Although we have only produced tiny amounts so far, the fuel we have produced is ready to be used in an engine straight away – Dr Patrik Jones, Department of Life Sciences
Researchers have engineered the harmless gut bacteria E.coli to generate renewable propane.
The development is a step towards commercial production of a source of fuel that could one day provide an alternative to fossil fuels.
Propane is an appealing source of cleaner fuel because it has an existing global market. It is already produced as a by-product during natural gas processing and petroleum refining, but both are finite resources. In its current form it makes up the bulk of LPG (liquid petroleum gas), which is used in many applications, from central heating to camping stoves and conventional motor vehicles.
In a new study, the team of scientists from Imperial College London and the University of Turku in Finland usedEscherichia coli to interrupt the biological process that turns fatty acids into cell membranes. The researchers used enzymes to channel the fatty acids along a different biological pathway, so that the bacteria made engine-ready renewable propane instead of cell membranes.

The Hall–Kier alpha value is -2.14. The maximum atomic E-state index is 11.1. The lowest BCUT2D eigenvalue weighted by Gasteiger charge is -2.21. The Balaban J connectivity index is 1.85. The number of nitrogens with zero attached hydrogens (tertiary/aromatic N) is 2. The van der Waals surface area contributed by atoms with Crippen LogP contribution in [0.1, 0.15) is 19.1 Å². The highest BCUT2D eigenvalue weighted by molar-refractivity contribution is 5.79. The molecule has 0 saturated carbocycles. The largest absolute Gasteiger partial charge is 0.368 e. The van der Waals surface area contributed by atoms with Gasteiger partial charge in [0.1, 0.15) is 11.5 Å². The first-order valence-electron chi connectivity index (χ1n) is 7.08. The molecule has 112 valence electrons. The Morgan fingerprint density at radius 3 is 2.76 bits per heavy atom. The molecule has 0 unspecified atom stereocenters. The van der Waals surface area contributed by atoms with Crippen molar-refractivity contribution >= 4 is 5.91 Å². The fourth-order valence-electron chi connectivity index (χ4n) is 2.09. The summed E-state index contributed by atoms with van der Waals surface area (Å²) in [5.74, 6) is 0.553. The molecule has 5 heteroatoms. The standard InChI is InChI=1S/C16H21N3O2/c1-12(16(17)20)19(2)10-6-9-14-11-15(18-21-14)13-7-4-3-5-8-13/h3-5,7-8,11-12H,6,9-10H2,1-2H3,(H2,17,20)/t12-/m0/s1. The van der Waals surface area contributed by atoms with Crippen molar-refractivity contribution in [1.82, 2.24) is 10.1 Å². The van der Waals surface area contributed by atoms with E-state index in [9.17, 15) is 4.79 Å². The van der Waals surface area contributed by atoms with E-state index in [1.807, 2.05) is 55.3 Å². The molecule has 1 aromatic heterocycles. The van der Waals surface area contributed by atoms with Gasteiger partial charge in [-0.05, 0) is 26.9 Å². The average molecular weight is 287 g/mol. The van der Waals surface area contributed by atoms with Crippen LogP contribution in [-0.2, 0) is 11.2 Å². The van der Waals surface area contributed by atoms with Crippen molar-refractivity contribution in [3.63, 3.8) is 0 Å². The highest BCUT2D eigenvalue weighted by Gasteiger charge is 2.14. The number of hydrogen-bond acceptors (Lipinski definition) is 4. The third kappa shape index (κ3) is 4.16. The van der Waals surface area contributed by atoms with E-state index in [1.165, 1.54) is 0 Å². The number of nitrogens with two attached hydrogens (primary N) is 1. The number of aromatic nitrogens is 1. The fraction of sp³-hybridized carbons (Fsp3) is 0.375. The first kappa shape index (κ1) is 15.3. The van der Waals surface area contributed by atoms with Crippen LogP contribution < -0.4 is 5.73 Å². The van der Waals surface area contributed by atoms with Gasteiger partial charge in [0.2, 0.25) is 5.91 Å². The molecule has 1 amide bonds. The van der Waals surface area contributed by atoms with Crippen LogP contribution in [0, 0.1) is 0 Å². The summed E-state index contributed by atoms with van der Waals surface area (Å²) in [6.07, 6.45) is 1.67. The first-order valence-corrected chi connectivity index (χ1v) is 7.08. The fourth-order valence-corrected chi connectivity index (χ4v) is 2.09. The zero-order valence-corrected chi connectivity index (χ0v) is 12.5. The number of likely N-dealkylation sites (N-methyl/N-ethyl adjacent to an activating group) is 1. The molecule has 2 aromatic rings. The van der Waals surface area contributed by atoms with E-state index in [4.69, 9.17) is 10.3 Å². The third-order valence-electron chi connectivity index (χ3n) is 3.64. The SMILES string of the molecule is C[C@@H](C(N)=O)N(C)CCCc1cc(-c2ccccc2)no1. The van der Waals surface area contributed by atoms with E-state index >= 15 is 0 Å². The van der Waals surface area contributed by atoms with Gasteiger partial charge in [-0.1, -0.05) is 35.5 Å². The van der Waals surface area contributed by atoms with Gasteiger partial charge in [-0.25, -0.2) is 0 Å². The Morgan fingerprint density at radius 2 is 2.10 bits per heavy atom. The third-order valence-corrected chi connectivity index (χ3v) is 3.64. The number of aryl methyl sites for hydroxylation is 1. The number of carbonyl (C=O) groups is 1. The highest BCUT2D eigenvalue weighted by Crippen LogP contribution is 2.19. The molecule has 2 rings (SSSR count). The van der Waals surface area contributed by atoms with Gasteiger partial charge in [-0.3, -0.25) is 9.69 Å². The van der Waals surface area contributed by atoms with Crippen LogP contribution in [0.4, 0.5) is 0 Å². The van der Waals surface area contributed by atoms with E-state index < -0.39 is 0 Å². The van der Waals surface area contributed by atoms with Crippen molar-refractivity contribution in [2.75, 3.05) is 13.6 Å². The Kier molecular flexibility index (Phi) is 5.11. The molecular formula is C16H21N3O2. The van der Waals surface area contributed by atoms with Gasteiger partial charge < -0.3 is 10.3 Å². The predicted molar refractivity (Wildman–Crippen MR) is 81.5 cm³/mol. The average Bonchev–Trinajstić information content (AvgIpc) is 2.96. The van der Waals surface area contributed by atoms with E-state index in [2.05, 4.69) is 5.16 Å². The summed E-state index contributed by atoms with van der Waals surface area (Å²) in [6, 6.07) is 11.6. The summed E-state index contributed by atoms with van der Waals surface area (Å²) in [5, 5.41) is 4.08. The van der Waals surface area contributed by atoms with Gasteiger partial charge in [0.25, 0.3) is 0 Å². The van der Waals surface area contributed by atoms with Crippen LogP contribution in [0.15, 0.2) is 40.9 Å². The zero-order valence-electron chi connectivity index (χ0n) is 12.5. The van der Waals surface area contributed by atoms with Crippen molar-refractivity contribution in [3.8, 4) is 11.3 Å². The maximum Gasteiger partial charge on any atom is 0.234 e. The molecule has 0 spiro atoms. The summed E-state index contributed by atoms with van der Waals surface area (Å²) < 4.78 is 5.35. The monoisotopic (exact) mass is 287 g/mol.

Their ultimate goal is to insert this engineered system into photosynthetic bacteria, so as to one day directly convert solar energy into chemical fuel.
The Latest on: Fossil fuel alternative
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The Latest on: Fossil fuel alternative
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- European Investment Bank Will Stop Lending to Fossil Fuel Projectson November 18, 2019 at 11:18 am
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- Switching to renewable energy could save thousands of lives in Africaon November 18, 2019 at 9:55 am
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- The problem with Democrats' attacks on ‘fossil fuel subsidies'on November 18, 2019 at 9:32 am
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- Is renewable energy too weather-dependent?on November 18, 2019 at 8:08 am
While the smaller-scale renewable technologies are on the rise, particularly wind and solar, they have a long way to go in achieving the needed drastic reduction in the use of fossil fuels.
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